• If all what you said is true, why Entity Framework default is nvarchar (and same for adding string type parameters in ADO.NET if explicit type is not specified)?

    So does Java. And it is a reasonable choice. In .Net all strings are Unicode. So why default to something that could lead to data loss.

    And it is worth noting that SQL collations are officially retained for backwards compatibility. Nevermind that with the system locale set to US English, the default is an SQL collation. (But with all other system locales, the default collation is another.)


    Erland Sommarskog, SQL Server MVP, esquel@sommarskog.se
    Tuesday, April 08, 2014 9:59 PM
  • It is curious that using SSIS Connectors for Oracle I see string data for Oracle tables as varchar type, but using the Oracle provider for OLE DB I see string data as nvarchar type and I'm constrained to convert these data into varchar type for string data of my SQL Server tables.

    Thanks


    Note: I cannot to use "Unpropose an answer" and Site Feedback
    • Edited by pscorca Wednesday, April 09, 2014 7:26 AM
    Wednesday, April 09, 2014 7:25 AM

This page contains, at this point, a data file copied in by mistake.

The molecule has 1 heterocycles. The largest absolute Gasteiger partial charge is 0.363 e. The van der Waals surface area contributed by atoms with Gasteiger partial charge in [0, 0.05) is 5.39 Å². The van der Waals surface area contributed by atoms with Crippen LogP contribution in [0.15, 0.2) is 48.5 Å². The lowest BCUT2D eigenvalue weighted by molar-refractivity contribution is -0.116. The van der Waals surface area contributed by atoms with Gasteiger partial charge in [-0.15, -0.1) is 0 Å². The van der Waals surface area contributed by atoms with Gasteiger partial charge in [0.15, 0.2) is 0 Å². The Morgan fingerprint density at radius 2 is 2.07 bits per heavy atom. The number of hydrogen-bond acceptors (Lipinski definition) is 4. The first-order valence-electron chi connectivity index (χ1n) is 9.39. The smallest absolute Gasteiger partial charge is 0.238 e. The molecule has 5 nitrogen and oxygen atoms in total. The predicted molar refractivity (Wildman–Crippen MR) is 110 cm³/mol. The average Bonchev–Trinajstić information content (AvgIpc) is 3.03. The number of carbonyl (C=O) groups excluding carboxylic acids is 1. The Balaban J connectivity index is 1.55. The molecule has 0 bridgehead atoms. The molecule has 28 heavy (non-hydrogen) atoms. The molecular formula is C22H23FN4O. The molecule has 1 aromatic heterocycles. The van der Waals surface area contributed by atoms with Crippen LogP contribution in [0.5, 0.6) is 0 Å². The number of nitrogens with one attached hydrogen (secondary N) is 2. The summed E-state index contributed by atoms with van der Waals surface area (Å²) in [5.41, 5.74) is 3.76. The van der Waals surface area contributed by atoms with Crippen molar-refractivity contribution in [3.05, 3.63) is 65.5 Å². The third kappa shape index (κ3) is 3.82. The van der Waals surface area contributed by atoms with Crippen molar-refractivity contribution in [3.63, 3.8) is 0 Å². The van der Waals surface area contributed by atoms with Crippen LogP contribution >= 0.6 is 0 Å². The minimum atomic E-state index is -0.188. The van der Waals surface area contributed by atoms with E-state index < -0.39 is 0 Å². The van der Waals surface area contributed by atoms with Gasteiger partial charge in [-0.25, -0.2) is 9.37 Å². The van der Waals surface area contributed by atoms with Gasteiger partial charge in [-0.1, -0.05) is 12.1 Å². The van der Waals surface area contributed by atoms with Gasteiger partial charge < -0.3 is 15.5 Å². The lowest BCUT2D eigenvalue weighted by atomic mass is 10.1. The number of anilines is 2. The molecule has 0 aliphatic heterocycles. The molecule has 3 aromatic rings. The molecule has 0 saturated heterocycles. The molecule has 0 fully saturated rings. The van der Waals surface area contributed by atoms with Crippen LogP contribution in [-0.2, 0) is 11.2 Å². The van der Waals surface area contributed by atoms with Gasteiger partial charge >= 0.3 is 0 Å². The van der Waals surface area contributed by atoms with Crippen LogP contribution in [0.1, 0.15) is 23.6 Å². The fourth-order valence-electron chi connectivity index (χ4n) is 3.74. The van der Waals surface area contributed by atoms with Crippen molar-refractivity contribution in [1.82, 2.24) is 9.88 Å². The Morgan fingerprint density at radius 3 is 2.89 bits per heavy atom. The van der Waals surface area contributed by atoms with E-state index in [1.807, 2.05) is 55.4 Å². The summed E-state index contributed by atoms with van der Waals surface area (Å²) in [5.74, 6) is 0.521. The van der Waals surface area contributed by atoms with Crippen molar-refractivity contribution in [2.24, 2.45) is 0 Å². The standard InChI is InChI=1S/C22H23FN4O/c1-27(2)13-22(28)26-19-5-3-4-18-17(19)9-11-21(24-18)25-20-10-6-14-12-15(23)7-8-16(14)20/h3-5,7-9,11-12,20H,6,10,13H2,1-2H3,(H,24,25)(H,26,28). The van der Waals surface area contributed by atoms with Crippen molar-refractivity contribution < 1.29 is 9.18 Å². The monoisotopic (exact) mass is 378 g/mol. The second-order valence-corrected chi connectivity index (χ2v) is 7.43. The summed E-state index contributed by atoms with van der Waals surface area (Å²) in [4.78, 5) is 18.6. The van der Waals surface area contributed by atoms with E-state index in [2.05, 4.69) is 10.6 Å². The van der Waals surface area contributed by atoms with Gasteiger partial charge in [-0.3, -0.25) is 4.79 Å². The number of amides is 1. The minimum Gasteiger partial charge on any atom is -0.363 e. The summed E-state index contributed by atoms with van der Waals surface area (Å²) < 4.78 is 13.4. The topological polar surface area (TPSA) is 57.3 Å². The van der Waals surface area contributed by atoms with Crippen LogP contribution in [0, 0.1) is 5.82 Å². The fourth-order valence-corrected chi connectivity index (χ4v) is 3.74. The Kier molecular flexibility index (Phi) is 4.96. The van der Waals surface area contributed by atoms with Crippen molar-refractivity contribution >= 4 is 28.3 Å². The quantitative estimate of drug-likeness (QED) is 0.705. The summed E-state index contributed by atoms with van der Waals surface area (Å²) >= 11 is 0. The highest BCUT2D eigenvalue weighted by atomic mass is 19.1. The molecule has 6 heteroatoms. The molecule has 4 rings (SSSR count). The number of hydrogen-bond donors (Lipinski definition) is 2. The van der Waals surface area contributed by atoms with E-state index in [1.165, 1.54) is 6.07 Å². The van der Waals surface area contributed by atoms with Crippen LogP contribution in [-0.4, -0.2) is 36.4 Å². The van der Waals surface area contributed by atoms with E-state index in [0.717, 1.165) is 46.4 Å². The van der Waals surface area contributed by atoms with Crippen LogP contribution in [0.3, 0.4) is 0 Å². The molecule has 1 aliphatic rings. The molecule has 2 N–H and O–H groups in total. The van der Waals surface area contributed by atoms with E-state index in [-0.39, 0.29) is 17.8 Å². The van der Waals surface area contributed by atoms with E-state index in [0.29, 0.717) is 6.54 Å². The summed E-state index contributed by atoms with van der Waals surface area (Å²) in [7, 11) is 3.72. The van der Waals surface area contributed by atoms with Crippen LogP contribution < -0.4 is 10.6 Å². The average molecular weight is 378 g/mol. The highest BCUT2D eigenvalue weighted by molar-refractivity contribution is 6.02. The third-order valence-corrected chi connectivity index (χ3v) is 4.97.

• 8> It is curious that using SSIS Connectors for Oracle I see string data for Oracle tables as varchar type, but using the Oracle provider for OLE DB I see string data as nvarchar type and I'm constrained to convert these data into varchar type for string data of my SQL Server tables.

    That's as SSIS question and is way outside my realm. And this forum for that matter.


    Erland Sommarskog, SQL Server MVP, esquel@sommarskog.se
    Wednesday, April 09, 2014 9:14 AM
  • You should use varchar (1 byte letters) to save space in a table, unless nvarchar (2 bytes letters) required.

    If you want to play it safe to accept foreign language strings, use nvarchar.

    The designer of DimProduct even used nvarchar for Color & EnglishProductName to be on the safe side.

    CREATE TABLE [dbo].[DimProduct](
    	[ProductKey] [int] IDENTITY(1,1) NOT NULL,
    	[ProductAlternateKey] [nvarchar](25) NULL,
    	[ProductSubcategoryKey] [int] NULL,